I cannot resist weighing in on the City of Davenport's new "Rules of Conduct" as they apply to certain aldermen and the mayor. Included in the rules is the mandate to "Be honest and truthful. Tell the truth." For several aldermen and the mayor, this is a tall order. In a recent report by the daily on the subject, Alderman-at-Large Jamie Howard detailed her interpretation of this particular rule, opining that it was merely a guideline that isn't necessarily meant to be enforced, because truth was sometimes a subjective matter depending on your level of understanding of an issue. She is quoted saying, "My truth may not be someone else's."

In other words, truth is an option because we may not have a clue about what is really going on; we don't have to tell the truth because we may not know what the truth is. In Alderman Howard's case, this is glaringly obvious. She rarely demonstrates even a modicum of understanding of an issue, especially if it involves financial data. And she is not alone. The same holds true for Alderman Barnhill more often than not.

But what is really disturbing is Howard's thought process, which allows her own ignorance of issues to let her off the hook for the truth. Does Howard deliberately avoid getting acquainted with the details of issues in order to remain ignorant of the facts so she cannot be held accountable to the truth when the time comes? Could this be how she justifies consistently voting against her constituency in favor of DavenportOne's agenda? Is she so resigned to the fact that she will vote the way Aldermen Brooke, Frink, Dumas, and Barnhill vote that the less she knows the better?

Regardless of what her rationale is, her conduct is unacceptable as an elected official. It is one thing to differ in opinion about an issue when you are fully informed, because at least your vote is defensible. It is another when you are ill-informed and your vote has no defense. This holds true for all five of the above-mentioned aldermen, and the mayor, whose lack of honesty and abdication of his role as liaison between the public and City Hall has rendered him one of the worst mayors ever. In just three short months, he has managed to completely undermine decades of public service and a political career that was marked with distinction. The question is: Why?

How well do these aldermen and the mayor know the issues? As recently as three weeks ago, Winborn thought the city owned the Freight House. Ask any of them about details, and you will learn how uninformed they often are, lacking even the basics. Winborn's justification is to trust the staff. Does this absolve him, the administrator, or the aldermen from having an in-depth understanding of the important issues that require their vote? Absolutely not.

Mayor Winborn's consistent vetoing in favor of the above-mentioned five aldermen speaks to the same willingness to serve special interests over the interests of taxpayers and residents of Davenport who elected him in hopes that he would deliver on his campaign promises of fairness, trust, and truth. As mayor, his service to date could not be further from those ideals. Nor does fairness appear to be any part of his conduct. Davenport citizens haven't been this disappointed in an elected official since ex-Alderman Bill Sherwood.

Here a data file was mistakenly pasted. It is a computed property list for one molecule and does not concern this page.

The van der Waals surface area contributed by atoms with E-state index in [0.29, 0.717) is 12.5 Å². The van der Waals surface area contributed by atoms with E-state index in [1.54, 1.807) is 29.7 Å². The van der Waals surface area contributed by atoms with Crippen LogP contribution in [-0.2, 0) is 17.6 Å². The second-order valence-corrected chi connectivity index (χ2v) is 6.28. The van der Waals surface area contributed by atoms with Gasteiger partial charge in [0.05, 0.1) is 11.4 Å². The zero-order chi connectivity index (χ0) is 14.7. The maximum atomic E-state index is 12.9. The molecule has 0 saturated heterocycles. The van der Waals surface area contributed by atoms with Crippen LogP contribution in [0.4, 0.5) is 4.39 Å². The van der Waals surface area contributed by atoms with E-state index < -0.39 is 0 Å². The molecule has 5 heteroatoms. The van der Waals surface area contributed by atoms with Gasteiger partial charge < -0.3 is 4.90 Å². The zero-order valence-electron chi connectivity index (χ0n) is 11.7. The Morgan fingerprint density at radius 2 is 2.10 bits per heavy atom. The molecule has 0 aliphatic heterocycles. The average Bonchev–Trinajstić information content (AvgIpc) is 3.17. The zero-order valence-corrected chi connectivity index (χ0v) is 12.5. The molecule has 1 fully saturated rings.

No amount of denial will change the truth that business savvy is necessary in running a municipality. Everything is some sort of business transaction. Yet there is no sense of this requirement in City Administrator Craig Malin, Mayor Winborn, many of the aldermen (blessedly, not all), or most of the department heads. Malin would solve part of the shortfall created by Swing owner Kevin Krause's delinquency (he owes the city nearly $450,000 in back payments) by increasing ticket prices. Brooke claims it is a rarity for attorneys to include penalty clauses in contracts. He fears doing so will discourage people from doing business with the city. (Who does he mean? Certainly not taxpayers, because there are penalties in things as simple as sewer bills.)

I repeat my challenge to the aldermen to ask Cedar Rapids developer Darryl High if he would take the city's position in the Freight House deal. Local engineer Bill Ashton has formally advised the city that the hydraulic study submitted by the Isle of Capri is dangerously flawed; therefore no flood plain construction permit should be issued based upon the current configuration. This warning came from a highly esteemed engineer, whose knowledge and understanding span 40 years of working around the world and specifically with local issues involving the Mississippi River, and whose expertise has been sought on numerous occasions by the city for other projects, out of his concern for the public. Where is this due diligence on the part of our city employees? Where is the business sense that naturally dictates that building in a flood plain is not a fiscally sound plan?

The list goes on and on and on. If these aldermen continue on this track, the citizens of Davenport will have to act. There are remedies, but it requires organization. Trust me when I tell you that DavenportOne is highly organized in its effort to control City Hall. To think it will not take the same focused effort to derail such agendas is naive and foolhardy.

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